Andrew Wright, a Canadian who made his way from Alias Research to Microsoft and then to Real Networks during the 1990s, says he had an epiphany of sorts while building the RealArcade gaming unit, which would eventually become a $100-million-a-year revenue generator for Real Networks.
The epiphany had to do with the target market for RealArcadeâ€™s casual computer games. Over time, it had become obvious that the main market for such games wasnâ€™t kids — although they were an important market. The biggest market segment by far, however, was women, specifically stay-at-home and working moms.
Why? Because games such as Bejewelled were intellectually stimulating, but were also simple enough that they could be completed in minutes — perfect for a mom with dozens of other things on the go, and only a few minutes here or there to relax and do something fun.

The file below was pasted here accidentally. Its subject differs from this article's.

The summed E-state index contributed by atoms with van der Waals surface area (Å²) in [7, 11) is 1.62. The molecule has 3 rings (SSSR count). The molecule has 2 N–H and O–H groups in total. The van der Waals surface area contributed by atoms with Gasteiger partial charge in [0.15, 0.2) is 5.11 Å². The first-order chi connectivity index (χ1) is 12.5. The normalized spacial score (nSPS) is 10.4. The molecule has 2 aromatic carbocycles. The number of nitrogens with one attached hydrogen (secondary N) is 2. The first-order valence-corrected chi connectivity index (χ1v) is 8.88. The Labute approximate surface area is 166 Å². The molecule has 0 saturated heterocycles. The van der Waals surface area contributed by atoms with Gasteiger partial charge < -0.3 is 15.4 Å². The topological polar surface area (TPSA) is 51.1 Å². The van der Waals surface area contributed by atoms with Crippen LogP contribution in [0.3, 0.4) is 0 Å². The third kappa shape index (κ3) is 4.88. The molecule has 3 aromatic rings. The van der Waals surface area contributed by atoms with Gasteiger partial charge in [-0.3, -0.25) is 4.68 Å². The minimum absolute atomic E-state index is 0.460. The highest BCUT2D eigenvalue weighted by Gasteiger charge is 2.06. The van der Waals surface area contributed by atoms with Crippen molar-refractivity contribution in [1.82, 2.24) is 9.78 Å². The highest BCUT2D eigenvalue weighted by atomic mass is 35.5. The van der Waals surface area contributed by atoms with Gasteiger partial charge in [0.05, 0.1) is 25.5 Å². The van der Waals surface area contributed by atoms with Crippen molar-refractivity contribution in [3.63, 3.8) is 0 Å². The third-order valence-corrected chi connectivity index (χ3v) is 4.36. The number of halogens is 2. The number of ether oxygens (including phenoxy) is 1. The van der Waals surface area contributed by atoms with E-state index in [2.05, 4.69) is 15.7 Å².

Mr. Wright took those insights with him when he left Real Networks and started building his own company: a combination greeting card and photo-sharing/scrapbooking service called Smilebox, which launched last year. Much like RealArcade, the service is a combination of Web and desktop: users install a small application, but it is tied closely to the Web.